# [SMIL30 LC comment] 12. SMIL 3.0 Time Manipulations Classic List Threaded 5 messages Open this post in threaded view
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## [SMIL30 LC comment] 12. SMIL 3.0 Time Manipulations

 Hello SMIL working group, some comments on chapter 12: 12.3.1 typo: '... as well as any time maniuplations defined ...' -> '... as well as any time manipulations defined ...' ------------- 12.3.2 'It will produce a simple pendulum swing on the target (assume that the target is a pendulum shape with the transform origin at the top): The pendulum swings through an arc in one second, and then back again in a second. .... This produces a realistic looking animation of real-world pendulum motion.' -> Note that the motion of a (rotating, mathematical) pendulum is an     anharmonic oscillation. It is technically not easy to build a pendulum     with such a motion, therefore real-world pendulums behave different. -> The motion related to these attributes is that of a constant force     (free fall close to the earth surface) as far as I understand this. With     this example it should be possible to produce a quadratic spline     approximation for a harmonic oscillation, because it includes     autoReverse="true", however I did not check, if the given example     really is the correct quadratic spline approximation for a sine related     to a harmomic oscillation and it is not the motion of a pendulum,     especially not for large amplitudes. -> For (an)harmonic oscillations the autoReverse is still very useful, but the     approximation of the motion requires itself a values-animation with     calcMode spline and maybe keyTimes. Additionally the values list needs to     be calculated symmetrically around '0' to make use of the autoReverse. ------------- Example: "     " -> speed="2.0" ? ------------- 12.3.3 wording? 'r(t) is the speed modification due to acceleration and deceleration, at any time t within the simple duration.' -> as far as I understand this, r(t) is the run rate itself at any time t, not its modification, this would be dr/dt and would be called acceleration. better: -> 'r(t) is the run rate, time dependent due to acceleration and deceleration, at any time t within the simple duration.'
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## Re: [SMIL30 LC comment] 12. SMIL 3.0 Time Manipulations

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## Re: [SMIL30 LC comment] 12. SMIL 3.0 Time Manipulations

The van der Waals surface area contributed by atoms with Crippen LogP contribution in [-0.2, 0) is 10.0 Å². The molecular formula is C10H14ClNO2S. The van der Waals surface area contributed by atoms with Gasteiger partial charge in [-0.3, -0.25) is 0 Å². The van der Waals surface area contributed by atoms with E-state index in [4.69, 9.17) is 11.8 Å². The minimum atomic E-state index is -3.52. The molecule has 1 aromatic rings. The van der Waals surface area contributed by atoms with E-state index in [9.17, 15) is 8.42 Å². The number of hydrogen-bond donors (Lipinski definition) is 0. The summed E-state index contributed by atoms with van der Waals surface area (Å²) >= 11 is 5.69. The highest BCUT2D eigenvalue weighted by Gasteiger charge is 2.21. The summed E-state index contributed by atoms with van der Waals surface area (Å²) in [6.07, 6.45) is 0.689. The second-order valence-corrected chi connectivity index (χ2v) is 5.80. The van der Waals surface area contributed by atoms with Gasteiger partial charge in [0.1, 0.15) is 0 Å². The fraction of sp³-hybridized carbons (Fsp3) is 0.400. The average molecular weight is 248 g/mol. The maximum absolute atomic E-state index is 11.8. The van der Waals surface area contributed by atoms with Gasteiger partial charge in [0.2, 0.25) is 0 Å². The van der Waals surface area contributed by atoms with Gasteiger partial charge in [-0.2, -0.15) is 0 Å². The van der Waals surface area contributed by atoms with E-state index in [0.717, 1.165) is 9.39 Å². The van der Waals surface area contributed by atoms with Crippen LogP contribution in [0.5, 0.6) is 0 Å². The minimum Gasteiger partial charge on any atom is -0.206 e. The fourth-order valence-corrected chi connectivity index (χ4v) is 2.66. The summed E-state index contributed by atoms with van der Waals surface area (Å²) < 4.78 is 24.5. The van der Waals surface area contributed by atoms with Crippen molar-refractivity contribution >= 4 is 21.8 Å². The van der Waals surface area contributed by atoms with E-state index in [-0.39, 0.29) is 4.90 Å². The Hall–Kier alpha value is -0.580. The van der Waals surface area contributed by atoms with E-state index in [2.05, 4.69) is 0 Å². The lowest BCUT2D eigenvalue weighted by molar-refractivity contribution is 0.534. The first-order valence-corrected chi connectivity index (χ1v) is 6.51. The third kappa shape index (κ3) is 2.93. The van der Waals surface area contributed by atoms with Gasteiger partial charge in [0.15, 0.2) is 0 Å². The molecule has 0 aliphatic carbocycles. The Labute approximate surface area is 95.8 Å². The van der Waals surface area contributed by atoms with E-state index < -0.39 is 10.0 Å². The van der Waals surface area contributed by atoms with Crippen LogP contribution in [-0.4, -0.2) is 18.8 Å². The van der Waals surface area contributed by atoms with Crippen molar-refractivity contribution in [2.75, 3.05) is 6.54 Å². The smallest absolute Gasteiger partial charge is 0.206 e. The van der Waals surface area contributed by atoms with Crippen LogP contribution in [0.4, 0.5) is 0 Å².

..... > > > ------------- > > > > 12.3.2 > > > > 'It will produce a simple pendulum swing on the target > > (assume that the target is a pendulum shape with the transform > > origin at the top): > > > repeatCount="indefinite" > >         accelerate=".5" decelerate=".5" autoReverse="true" ... /> > > > > The pendulum swings through an arc in one second, and then back again > > in a second. > > .... > > This produces a realistic looking animation of real-world pendulum > > motion.' > > -> Note that the motion of a (rotating, mathematical) pendulum is an > >     anharmonic oscillation. It is technically not easy to build a > >     pendulum > >     with such a motion, therefore real-world pendulums behave >>     different. > > -> The motion related to these attributes is that of a constant force > >     (free fall close to the earth surface) as far as I understand this. > >     With this example it should be possible to produce a quadratic spline > >     approximation for a harmonic oscillation, because it includes > >     autoReverse="true", however I did not check, if the given example > >     really is the correct quadratic spline approximation for a sine > >     related > > >     to a harmomic oscillation and it is not the motion of a pendulum, > >     especially not for large amplitudes. > > -> For (an)harmonic oscillations the autoReverse is still very useful, > >     but the approximation of the motion requires itself a > >     values-animation with calcMode spline and maybe keyTimes. > >     Additionally the values list needs to be calculated symmetrically > >     around '0' to make use of the autoReverse. > > Changed the wording to "... a rough approximation of a pendulum swing". > Note that it can hardly be expected that an implementation is accurate > enough to tell the difference. > '... an approximation of a pendulum swing' would be already sufficient, qualitative or even quantitative evaluation on the approximation quality for whatever purpose can be left to the reader/user in this case... .... > > ------------- > > 12.3.3 > > > > wording? > > > > 'r(t) is the speed modification due to acceleration and deceleration, > > at any time t within the simple duration.' > > > > -> as far as I understand this, r(t) is the run rate itself at any time t, > > not its modification, this would be dr/dt and would be called > > acceleration. > > better: > > -> > > 'r(t) is the run rate, time dependent due to acceleration and > > deceleration, > > at any time t within the simple duration.' > > Actually it *is* a modification, since there is a cascading effect if > time manipulations are nested. Well, if r(t) is something different than r, this requires another symbol/glyph, especially if it appears in the same section/chapter. If r is a constant, then r(t) = r, constant and nothing else. To describe the change or r one may write dr(t)/dt, especially if r is constant in time, dr(t)/dt=0. If the recommandation has another term/variable/entity in mind, another symbol has to be used, for example s(t) is the speed at each time t during the duration of the element. This is not much related to the meaning of the local 'time' t in the current position of the document. To get the relation to an 'ordinary time', lets call it 'o', one may write dr(o)/do = dr/dt * dt/do. > > The run rate r is defined as the maximum speed during playback.  The > speed accelerates from 0 to the run rate during the acceleration phase, > runs at the run rate until the deceleration phase, and then decelerates > to 0.   Using this definition the total time that is needed to play the > element doesn't change. > > r(t) is the speed at each time t during the duration of the element, > taking acceleration and deceleration into account.  But because of > cascading effect, it isn't necessarily the speed, but just the local > modification of the speed. > > > ----